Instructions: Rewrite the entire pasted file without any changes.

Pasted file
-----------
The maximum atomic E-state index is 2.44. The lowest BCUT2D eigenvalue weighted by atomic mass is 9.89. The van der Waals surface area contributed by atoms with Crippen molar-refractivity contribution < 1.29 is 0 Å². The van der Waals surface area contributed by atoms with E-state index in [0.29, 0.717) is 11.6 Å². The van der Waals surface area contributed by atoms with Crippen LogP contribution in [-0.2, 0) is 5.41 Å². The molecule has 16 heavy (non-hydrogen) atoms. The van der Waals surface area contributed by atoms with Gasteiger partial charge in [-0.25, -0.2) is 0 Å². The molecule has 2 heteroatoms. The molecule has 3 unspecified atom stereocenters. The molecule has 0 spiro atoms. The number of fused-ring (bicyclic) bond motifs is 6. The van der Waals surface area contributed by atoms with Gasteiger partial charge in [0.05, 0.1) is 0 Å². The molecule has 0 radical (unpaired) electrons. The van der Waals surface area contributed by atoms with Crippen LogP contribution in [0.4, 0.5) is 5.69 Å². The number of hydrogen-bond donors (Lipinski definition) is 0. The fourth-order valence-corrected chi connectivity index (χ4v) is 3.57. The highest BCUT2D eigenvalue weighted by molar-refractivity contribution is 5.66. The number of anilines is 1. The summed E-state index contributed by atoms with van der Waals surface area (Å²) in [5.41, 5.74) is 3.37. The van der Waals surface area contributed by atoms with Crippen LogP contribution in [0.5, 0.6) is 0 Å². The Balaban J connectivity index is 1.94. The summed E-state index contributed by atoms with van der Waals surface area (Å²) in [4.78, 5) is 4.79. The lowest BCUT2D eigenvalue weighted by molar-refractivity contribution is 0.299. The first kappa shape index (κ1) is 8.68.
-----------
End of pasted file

The maximum atomic E-state index is 2.44. The lowest BCUT2D eigenvalue weighted by atomic mass is 9.89. The van der Waals surface area contributed by atoms with Crippen molar-refractivity contribution < 1.29 is 0 Å². The van der Waals surface area contributed by atoms with E-state index in [0.29, 0.717) is 11.6 Å². The van der Waals surface area contributed by atoms with Crippen LogP contribution in [-0.2, 0) is 5.41 Å². The molecule has 16 heavy (non-hydrogen) atoms. The van der Waals surface area contributed by atoms with Gasteiger partial charge in [-0.25, -0.2) is 0 Å². The molecule has 2 heteroatoms. The molecule has 3 unspecified atom stereocenters. The molecule has 0 spiro atoms. The number of fused-ring (bicyclic) bond motifs is 6. The van der Waals surface area contributed by atoms with Gasteiger partial charge in [0.05, 0.1) is 0 Å². The molecule has 0 radical (unpaired) electrons. The van der Waals surface area contributed by atoms with Crippen LogP contribution in [0.4, 0.5) is 5.69 Å². The number of hydrogen-bond donors (Lipinski definition) is 0. The fourth-order valence-corrected chi connectivity index (χ4v) is 3.57. The highest BCUT2D eigenvalue weighted by molar-refractivity contribution is 5.66. The number of anilines is 1. The summed E-state index contributed by atoms with van der Waals surface area (Å²) in [5.41, 5.74) is 3.37. The van der Waals surface area contributed by atoms with Crippen LogP contribution in [0.5, 0.6) is 0 Å². The Balaban J connectivity index is 1.94. The summed E-state index contributed by atoms with van der Waals surface area (Å²) in [4.78, 5) is 4.79. The lowest BCUT2D eigenvalue weighted by molar-refractivity contribution is 0.299. The first kappa shape index (κ1) is 8.68.